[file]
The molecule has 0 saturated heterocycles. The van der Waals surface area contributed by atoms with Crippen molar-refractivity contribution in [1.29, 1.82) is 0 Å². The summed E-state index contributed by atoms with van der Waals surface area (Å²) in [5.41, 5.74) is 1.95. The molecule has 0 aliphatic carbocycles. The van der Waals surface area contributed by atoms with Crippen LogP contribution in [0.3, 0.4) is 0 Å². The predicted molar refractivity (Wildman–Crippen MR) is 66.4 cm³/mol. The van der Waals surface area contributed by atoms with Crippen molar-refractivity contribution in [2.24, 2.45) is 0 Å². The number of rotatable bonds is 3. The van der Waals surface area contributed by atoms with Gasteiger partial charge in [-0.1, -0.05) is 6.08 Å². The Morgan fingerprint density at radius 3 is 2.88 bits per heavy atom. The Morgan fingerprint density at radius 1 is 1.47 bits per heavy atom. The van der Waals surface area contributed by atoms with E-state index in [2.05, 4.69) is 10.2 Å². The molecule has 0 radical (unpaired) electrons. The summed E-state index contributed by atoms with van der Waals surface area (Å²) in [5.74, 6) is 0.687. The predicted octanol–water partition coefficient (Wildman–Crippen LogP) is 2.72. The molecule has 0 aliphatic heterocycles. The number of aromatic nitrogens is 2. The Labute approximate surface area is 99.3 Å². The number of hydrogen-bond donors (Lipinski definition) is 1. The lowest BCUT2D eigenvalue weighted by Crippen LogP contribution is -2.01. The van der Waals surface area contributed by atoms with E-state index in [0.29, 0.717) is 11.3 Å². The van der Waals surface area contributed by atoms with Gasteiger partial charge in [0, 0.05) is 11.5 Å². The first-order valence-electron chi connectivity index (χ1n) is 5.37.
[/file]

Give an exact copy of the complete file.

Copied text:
The molecule has 0 saturated heterocycles. The van der Waals surface area contributed by atoms with Crippen molar-refractivity contribution in [1.29, 1.82) is 0 Å². The summed E-state index contributed by atoms with van der Waals surface area (Å²) in [5.41, 5.74) is 1.95. The molecule has 0 aliphatic carbocycles. The van der Waals surface area contributed by atoms with Crippen LogP contribution in [0.3, 0.4) is 0 Å². The predicted molar refractivity (Wildman–Crippen MR) is 66.4 cm³/mol. The van der Waals surface area contributed by atoms with Crippen molar-refractivity contribution in [2.24, 2.45) is 0 Å². The number of rotatable bonds is 3. The van der Waals surface area contributed by atoms with Gasteiger partial charge in [-0.1, -0.05) is 6.08 Å². The Morgan fingerprint density at radius 3 is 2.88 bits per heavy atom. The Morgan fingerprint density at radius 1 is 1.47 bits per heavy atom. The van der Waals surface area contributed by atoms with E-state index in [2.05, 4.69) is 10.2 Å². The molecule has 0 radical (unpaired) electrons. The summed E-state index contributed by atoms with van der Waals surface area (Å²) in [5.74, 6) is 0.687. The predicted octanol–water partition coefficient (Wildman–Crippen LogP) is 2.72. The molecule has 0 aliphatic heterocycles. The number of aromatic nitrogens is 2. The Labute approximate surface area is 99.3 Å². The number of hydrogen-bond donors (Lipinski definition) is 1. The lowest BCUT2D eigenvalue weighted by Crippen LogP contribution is -2.01. The van der Waals surface area contributed by atoms with E-state index in [0.29, 0.717) is 11.3 Å². The van der Waals surface area contributed by atoms with Gasteiger partial charge in [0, 0.05) is 11.5 Å². The first-order valence-electron chi connectivity index (χ1n) is 5.37.